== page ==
We adjusted the fare structure, added real-time passenger information, rebranded our OC Buses and implemented mobile ticketing to make purchasing fares easier. Since the OC Bus mobile-ticketing app was introduced in summer 2016, more than 76,000 riders have downloaded it, with 300 new app users on average per week. Mobile-ticketing readers were activated on all fixed-route buses in February, eliminating the need for coach operators to visually approve each pass, which speeds up the boarding process.

While overall ridership continues to be a challenge, OCTA has seen positive gains in areas where the agency has focused on improving service through the OC Bus 360° program.

The next year in Orange County, overall bus ridership declined 3 percent compared to the same period a year earlier. But that’s a slower decline than the nationwide average of a 4.2 percent ridership drop.

More specifically, OCTA saw bus ridership increase nearly 20 percent (19.6 percent as of September 2017 compared to a year earlier) on routes in core areas of the county where service was improved. As of March of this year, the improved routes collectively had 11,700 average weekday boardings – about a 15 percent increase over the same period a year earlier.

Other elements of the OC Bus 360° plan also are showing positive results, including the introduction of additional transportation options.

In August 2017, OCTA introduced a pilot program at Santa Ana College, located near several of our busiest routes, that allows all students with a valid student ID to ride the OC Bus system for free for the first year and for a minimal fee ($6.75 for full-time students and $5.75 for part-time students) the second and third years of the program. So far, the program has proven to be a strong success. In the first four months of the program, there were 10 OC Bus routes running near the college that recorded an average of more than 100 weekday boardings through the Santa Ana College pass program.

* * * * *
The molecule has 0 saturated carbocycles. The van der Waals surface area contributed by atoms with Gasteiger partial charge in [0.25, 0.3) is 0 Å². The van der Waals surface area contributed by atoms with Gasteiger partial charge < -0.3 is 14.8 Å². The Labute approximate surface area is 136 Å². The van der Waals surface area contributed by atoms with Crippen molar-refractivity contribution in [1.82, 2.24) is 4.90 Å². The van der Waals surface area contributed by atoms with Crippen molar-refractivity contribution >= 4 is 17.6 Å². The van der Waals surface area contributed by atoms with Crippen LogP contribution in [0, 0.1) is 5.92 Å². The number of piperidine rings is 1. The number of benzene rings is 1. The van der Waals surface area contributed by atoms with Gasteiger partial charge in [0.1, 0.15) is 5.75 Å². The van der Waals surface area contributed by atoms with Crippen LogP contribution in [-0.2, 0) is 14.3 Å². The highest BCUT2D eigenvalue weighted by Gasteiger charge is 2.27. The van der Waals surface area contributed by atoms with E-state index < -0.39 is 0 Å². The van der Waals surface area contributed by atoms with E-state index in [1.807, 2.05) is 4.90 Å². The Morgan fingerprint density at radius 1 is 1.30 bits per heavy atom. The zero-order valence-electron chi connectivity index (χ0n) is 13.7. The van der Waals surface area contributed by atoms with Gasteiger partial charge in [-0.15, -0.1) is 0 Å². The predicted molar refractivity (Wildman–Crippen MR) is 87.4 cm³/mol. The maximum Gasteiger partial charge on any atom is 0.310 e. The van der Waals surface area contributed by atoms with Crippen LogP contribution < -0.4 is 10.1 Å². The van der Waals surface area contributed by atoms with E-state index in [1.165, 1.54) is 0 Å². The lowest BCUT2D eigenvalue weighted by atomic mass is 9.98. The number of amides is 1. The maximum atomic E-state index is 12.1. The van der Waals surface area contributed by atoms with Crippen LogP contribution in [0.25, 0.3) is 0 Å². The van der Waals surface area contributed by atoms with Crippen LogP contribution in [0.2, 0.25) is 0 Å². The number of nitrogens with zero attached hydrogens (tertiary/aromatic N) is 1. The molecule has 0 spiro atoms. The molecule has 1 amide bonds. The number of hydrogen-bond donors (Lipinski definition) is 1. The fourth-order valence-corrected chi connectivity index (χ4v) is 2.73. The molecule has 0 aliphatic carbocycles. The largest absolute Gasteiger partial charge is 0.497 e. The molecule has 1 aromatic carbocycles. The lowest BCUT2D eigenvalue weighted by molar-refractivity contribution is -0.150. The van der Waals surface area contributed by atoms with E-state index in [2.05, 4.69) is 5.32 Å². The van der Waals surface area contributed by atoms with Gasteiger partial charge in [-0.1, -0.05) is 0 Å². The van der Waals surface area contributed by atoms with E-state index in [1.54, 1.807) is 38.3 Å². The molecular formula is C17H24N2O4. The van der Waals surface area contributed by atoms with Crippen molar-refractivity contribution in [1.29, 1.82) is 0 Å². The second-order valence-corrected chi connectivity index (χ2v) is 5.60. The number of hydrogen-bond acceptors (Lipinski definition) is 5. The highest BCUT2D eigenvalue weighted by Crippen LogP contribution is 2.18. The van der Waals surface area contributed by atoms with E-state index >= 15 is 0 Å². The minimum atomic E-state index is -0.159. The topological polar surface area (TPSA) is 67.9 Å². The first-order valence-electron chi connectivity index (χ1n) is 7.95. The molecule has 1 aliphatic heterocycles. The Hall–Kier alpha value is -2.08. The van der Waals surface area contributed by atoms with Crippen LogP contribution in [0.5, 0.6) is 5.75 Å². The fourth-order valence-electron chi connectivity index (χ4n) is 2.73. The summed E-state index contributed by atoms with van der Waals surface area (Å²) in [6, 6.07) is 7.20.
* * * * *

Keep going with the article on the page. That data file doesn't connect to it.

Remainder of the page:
On several of those routes, college pass users make up a good portion of the route’s overall ridership. For instance, on Route 60 (from Long Beach to Tustin), there were an average of 1,100 college-pass boardings each weekday, which was nearly 10 percent (9.4 percent) of the route’s overall ridership.

We are also excited about other innovations. This summer, OCTA will launch a microtransit pilot program – called OC Flex – in two regions of our county where fixed-route bus service was reduced or eliminated. Through that program, which will operate in areas of Huntington Beach, Laguna Niguel and Mission Viejo, smaller vehicles than the traditional 40-foot bus will provide on-demand transit services, allowing people to share the ride to their destinations.

Through the county’s half-cent sales tax for transportation, known as OC Go, OCTA will solicit interest from local cities to provide shuttle services to serve specific transportation needs to special events, and to popular retail and employment destinations in their area.

At the same time, OCTA continues to develop its first modern electric streetcar, providing the county’s residents, workers, and visitors with another exciting transit option. Known as the OC Streetcar, six streetcars will operate on 4.2-mile route through Santa Ana and Garden Grove. Located in one of the most densely populated cities in the nation, the OC Streetcar will connect riders from the train station serving the county seat, making stops in Santa Ana’s thriving downtown and at popular employment and retail destinations along the way.

OCTA, as with transportation agencies everywhere, will no doubt continue to face steep challenges to attracting riders. But we believe that with continued focus and hard work toward providing convenient, affordable service and innovative changes, we will meet those challenges and can keep Orange County moving aboard public transit.